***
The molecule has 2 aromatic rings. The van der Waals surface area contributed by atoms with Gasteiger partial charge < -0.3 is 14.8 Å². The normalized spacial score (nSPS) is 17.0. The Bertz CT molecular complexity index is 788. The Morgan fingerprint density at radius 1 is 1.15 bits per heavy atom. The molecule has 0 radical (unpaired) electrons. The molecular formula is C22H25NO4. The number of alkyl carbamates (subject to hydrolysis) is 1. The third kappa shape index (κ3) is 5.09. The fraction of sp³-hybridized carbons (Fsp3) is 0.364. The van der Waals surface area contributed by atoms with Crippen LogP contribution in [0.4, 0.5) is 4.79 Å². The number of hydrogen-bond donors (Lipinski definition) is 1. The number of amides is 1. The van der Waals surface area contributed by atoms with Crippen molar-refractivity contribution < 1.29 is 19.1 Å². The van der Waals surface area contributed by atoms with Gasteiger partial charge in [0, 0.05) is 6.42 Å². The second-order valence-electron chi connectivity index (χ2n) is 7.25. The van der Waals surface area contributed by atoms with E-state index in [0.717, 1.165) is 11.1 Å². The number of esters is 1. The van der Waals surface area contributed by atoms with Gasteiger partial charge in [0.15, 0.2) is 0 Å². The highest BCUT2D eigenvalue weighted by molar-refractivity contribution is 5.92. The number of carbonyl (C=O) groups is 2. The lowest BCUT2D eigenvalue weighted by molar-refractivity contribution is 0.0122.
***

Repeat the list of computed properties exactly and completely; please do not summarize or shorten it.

The molecule has 2 aromatic rings. The van der Waals surface area contributed by atoms with Gasteiger partial charge < -0.3 is 14.8 Å². The normalized spacial score (nSPS) is 17.0. The Bertz CT molecular complexity index is 788. The Morgan fingerprint density at radius 1 is 1.15 bits per heavy atom. The molecule has 0 radical (unpaired) electrons. The molecular formula is C22H25NO4. The number of alkyl carbamates (subject to hydrolysis) is 1. The third kappa shape index (κ3) is 5.09. The fraction of sp³-hybridized carbons (Fsp3) is 0.364. The van der Waals surface area contributed by atoms with Crippen LogP contribution in [0.4, 0.5) is 4.79 Å². The number of hydrogen-bond donors (Lipinski definition) is 1. The number of amides is 1. The van der Waals surface area contributed by atoms with Crippen molar-refractivity contribution < 1.29 is 19.1 Å². The van der Waals surface area contributed by atoms with Gasteiger partial charge in [0, 0.05) is 6.42 Å². The second-order valence-electron chi connectivity index (χ2n) is 7.25. The van der Waals surface area contributed by atoms with E-state index in [0.717, 1.165) is 11.1 Å². The number of esters is 1. The van der Waals surface area contributed by atoms with Gasteiger partial charge in [0.15, 0.2) is 0 Å². The highest BCUT2D eigenvalue weighted by molar-refractivity contribution is 5.92. The number of carbonyl (C=O) groups is 2. The lowest BCUT2D eigenvalue weighted by molar-refractivity contribution is 0.0122.